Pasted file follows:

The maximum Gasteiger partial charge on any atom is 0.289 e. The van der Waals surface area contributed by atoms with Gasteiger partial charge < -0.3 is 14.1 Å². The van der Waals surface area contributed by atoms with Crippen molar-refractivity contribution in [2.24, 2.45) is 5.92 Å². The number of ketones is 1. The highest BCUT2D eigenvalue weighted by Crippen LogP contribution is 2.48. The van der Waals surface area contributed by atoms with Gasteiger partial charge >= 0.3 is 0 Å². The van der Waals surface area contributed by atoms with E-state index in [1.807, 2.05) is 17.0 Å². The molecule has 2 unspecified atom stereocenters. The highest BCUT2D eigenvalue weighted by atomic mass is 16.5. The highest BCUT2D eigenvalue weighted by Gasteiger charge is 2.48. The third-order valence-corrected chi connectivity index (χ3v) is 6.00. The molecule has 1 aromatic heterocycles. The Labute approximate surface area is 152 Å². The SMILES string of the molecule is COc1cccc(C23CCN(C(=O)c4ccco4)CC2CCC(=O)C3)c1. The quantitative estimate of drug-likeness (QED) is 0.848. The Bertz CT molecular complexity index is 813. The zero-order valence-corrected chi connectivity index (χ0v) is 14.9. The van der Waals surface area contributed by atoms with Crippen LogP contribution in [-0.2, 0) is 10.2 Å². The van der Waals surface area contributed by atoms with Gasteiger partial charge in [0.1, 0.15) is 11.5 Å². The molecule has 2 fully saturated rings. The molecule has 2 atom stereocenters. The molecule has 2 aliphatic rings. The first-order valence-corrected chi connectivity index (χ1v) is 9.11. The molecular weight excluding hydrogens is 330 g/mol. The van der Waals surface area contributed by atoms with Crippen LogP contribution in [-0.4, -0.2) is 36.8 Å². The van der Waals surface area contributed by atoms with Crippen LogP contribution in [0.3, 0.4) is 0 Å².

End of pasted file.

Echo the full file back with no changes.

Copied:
The maximum Gasteiger partial charge on any atom is 0.289 e. The van der Waals surface area contributed by atoms with Gasteiger partial charge < -0.3 is 14.1 Å². The van der Waals surface area contributed by atoms with Crippen molar-refractivity contribution in [2.24, 2.45) is 5.92 Å². The number of ketones is 1. The highest BCUT2D eigenvalue weighted by Crippen LogP contribution is 2.48. The van der Waals surface area contributed by atoms with Gasteiger partial charge >= 0.3 is 0 Å². The van der Waals surface area contributed by atoms with E-state index in [1.807, 2.05) is 17.0 Å². The molecule has 2 unspecified atom stereocenters. The highest BCUT2D eigenvalue weighted by atomic mass is 16.5. The highest BCUT2D eigenvalue weighted by Gasteiger charge is 2.48. The third-order valence-corrected chi connectivity index (χ3v) is 6.00. The molecule has 1 aromatic heterocycles. The Labute approximate surface area is 152 Å². The SMILES string of the molecule is COc1cccc(C23CCN(C(=O)c4ccco4)CC2CCC(=O)C3)c1. The quantitative estimate of drug-likeness (QED) is 0.848. The Bertz CT molecular complexity index is 813. The zero-order valence-corrected chi connectivity index (χ0v) is 14.9. The van der Waals surface area contributed by atoms with Crippen LogP contribution in [-0.2, 0) is 10.2 Å². The van der Waals surface area contributed by atoms with Gasteiger partial charge in [0.1, 0.15) is 11.5 Å². The molecule has 2 fully saturated rings. The molecule has 2 atom stereocenters. The molecule has 2 aliphatic rings. The first-order valence-corrected chi connectivity index (χ1v) is 9.11. The molecular weight excluding hydrogens is 330 g/mol. The van der Waals surface area contributed by atoms with Crippen LogP contribution in [-0.4, -0.2) is 36.8 Å². The van der Waals surface area contributed by atoms with Crippen LogP contribution in [0.3, 0.4) is 0 Å².